New UK figures show Scots pay more for energy than English householders

UK households spent an average of £106 a month on household energy in 2012. This was a 55% rise on the 2002 monthly spend, after accounting for inflation – despite a decline in average energy usage.

And  average household bills in Scotland and Northern Ireland are substantially higher than the average household in other UK countries (see graphic, at foot)

These are the two key findings in the latest annual household spending survey, published today by the UK Office of National Statistics.

Average household energy use has fallen for a number of reasons. These include the installation of energy efficiency measures (such as loft and wall insulation, and more efficient boilers), households responding to higher bills by reducing use, and generally increasing public awareness of energy consumption and environmental issues. However, energy prices have risen faster than average household consumption has fallen, resulting in rising average bills.

.The higher average spend in Northern Ireland may be partly explained by the different nature and size of the energy market there. Due to a relatively limited gas network, many homes in Northern Ireland rely on oil-fired central heating, which is likely to lead to higher energy costs (the Northern Ireland House Conditions survey found that 68% of households used heating oil for central heating). Additionally, in those areas where mains gas is available, the market is not yet fully open to competition, with only a single supplier operating in some areas. 

Across the rest of the UK, any differences in the average energy spend are very small. The average monthly spend in Scotland is slightly higher than in England and Wales, consistent with DECC figures on energy consumption per household.

The Household Energy Survey also reveals that average household spending on gas increased 56%, while average spending on electricity increased 43% between 2002 and 2012, after accounting for inflation.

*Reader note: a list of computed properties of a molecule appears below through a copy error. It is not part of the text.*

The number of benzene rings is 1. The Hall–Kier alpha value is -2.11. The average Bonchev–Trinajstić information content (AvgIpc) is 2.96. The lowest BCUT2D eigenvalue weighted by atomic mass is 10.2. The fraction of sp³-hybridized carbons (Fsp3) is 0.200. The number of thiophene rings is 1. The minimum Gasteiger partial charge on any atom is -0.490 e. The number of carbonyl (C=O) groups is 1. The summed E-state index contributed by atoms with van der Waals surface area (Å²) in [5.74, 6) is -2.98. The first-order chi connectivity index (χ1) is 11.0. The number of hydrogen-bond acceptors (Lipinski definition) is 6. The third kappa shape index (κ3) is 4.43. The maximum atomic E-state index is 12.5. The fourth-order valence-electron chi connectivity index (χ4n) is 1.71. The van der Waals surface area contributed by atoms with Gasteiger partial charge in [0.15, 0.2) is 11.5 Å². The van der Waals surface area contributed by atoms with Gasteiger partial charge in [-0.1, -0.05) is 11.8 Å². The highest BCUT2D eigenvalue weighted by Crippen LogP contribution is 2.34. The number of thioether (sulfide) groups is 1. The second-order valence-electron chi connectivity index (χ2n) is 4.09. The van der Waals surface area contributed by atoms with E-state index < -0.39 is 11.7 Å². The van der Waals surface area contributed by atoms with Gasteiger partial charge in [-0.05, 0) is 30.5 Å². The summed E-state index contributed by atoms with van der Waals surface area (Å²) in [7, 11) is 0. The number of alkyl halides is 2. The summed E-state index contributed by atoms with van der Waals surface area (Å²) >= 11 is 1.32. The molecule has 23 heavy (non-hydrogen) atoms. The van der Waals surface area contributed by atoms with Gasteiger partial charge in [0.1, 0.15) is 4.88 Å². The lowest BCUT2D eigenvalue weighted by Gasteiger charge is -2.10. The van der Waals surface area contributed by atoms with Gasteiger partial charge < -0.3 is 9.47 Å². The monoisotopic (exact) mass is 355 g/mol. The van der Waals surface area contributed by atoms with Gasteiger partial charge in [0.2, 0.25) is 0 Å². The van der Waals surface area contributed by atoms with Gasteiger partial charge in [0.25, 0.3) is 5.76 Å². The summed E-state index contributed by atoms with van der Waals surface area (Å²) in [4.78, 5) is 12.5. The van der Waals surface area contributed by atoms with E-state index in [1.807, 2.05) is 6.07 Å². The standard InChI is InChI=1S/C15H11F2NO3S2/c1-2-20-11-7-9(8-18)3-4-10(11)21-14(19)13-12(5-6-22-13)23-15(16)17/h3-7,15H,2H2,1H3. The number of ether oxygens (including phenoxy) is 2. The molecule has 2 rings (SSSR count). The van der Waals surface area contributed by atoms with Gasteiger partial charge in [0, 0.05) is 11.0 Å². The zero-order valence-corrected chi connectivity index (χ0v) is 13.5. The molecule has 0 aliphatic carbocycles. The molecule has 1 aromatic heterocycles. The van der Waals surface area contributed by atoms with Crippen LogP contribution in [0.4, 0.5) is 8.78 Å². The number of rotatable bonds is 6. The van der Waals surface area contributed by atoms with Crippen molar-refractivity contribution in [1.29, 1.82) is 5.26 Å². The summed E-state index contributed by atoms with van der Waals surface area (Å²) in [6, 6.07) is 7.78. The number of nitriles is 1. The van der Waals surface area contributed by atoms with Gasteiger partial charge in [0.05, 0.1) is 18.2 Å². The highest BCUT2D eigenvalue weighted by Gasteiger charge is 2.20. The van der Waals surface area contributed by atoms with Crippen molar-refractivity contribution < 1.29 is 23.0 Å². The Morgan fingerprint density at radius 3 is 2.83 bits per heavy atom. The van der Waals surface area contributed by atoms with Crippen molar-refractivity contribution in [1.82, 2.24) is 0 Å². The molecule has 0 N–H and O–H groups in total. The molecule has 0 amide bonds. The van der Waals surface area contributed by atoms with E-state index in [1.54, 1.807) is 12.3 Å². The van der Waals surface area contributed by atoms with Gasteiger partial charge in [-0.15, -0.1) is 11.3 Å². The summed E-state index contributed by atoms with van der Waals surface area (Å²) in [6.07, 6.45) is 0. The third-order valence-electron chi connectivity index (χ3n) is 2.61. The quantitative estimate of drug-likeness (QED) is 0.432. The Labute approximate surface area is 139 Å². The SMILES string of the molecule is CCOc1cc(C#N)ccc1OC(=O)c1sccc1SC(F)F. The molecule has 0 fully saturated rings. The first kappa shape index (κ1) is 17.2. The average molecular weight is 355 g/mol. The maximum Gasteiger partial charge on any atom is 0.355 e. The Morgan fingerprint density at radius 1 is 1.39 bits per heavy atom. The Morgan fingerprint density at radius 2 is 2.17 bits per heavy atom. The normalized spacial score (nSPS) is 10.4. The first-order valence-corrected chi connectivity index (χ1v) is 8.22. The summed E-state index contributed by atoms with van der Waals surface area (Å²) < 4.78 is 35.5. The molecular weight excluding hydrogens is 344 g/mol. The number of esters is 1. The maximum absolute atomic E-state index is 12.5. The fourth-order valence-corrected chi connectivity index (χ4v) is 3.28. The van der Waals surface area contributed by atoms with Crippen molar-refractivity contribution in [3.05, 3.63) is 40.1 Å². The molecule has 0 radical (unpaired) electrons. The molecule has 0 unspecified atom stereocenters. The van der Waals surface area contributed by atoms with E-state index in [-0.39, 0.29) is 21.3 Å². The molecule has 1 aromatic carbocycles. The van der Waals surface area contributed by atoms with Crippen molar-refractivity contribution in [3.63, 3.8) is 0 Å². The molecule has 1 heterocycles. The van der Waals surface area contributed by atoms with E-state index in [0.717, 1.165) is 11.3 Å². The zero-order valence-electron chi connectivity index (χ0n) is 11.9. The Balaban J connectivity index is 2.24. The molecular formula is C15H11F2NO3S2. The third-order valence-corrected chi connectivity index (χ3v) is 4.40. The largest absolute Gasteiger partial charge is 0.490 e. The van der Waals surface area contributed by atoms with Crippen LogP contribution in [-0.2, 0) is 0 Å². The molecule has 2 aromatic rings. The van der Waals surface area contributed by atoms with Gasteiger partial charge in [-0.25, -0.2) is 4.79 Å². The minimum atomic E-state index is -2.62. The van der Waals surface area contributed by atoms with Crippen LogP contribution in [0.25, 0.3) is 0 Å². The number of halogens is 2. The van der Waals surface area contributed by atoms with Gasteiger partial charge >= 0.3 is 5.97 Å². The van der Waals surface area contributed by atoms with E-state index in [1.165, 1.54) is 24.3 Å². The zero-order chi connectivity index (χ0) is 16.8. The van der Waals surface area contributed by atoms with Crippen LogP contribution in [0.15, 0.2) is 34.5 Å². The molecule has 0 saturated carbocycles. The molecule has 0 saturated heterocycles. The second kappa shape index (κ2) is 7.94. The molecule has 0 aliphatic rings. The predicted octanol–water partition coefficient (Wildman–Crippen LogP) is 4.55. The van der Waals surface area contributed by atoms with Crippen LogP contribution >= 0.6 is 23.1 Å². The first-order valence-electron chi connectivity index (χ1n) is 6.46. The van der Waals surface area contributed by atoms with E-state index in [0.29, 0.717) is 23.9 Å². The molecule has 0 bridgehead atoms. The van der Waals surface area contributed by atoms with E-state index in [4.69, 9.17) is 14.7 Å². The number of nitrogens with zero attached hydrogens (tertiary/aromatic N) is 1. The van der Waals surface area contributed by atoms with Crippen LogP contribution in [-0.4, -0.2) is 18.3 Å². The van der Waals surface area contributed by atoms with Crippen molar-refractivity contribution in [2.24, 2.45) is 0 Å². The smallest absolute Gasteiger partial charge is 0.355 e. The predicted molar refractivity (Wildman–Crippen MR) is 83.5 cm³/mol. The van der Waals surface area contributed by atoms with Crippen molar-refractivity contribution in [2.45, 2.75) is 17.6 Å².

The poorest fifth of households spent 11% of their income on household energy in 2012, up from 8% in 2002. The richest fifth spent just 3% in 2012 up from 2% in 2002.

This increase is explained by energy prices rising at a faster rate than incomes.  Although, after adjusting for inflation, disposable incomes for the poorest fifth of households grew by around 11% between 2002 and 2012, average spend on energy rose by 51%.

Margaret Lynch, Chief Executive, Citizens’ Advice Scotland, commented: “Scots are paying so much for their energy, they deserve a quality service, and it’s clear they are not getting that.   

“Eight years of failure to get bills right is eight years too many. Our own figures show that nearly a third (29%) of Scots calling our national helpline about energy problems were calling about incorrect billing, so there’s a long way to go before energy suppliers regain the trust of Scottish consumers. 

“We would urge consumers to stand up for themselves and complain to their energy supplier when they are not happy with their service. For help and advice on making a complaint, or reclaiming over-payments, consumers can contact the Citizens Advice consumer helpline – 08454 040506.

“Last year we won back a quarter of a million pounds for energy consumers in situations like this, so it’s worth getting good advice.”   

 

 

ONS image on varying UK household energy prices

 

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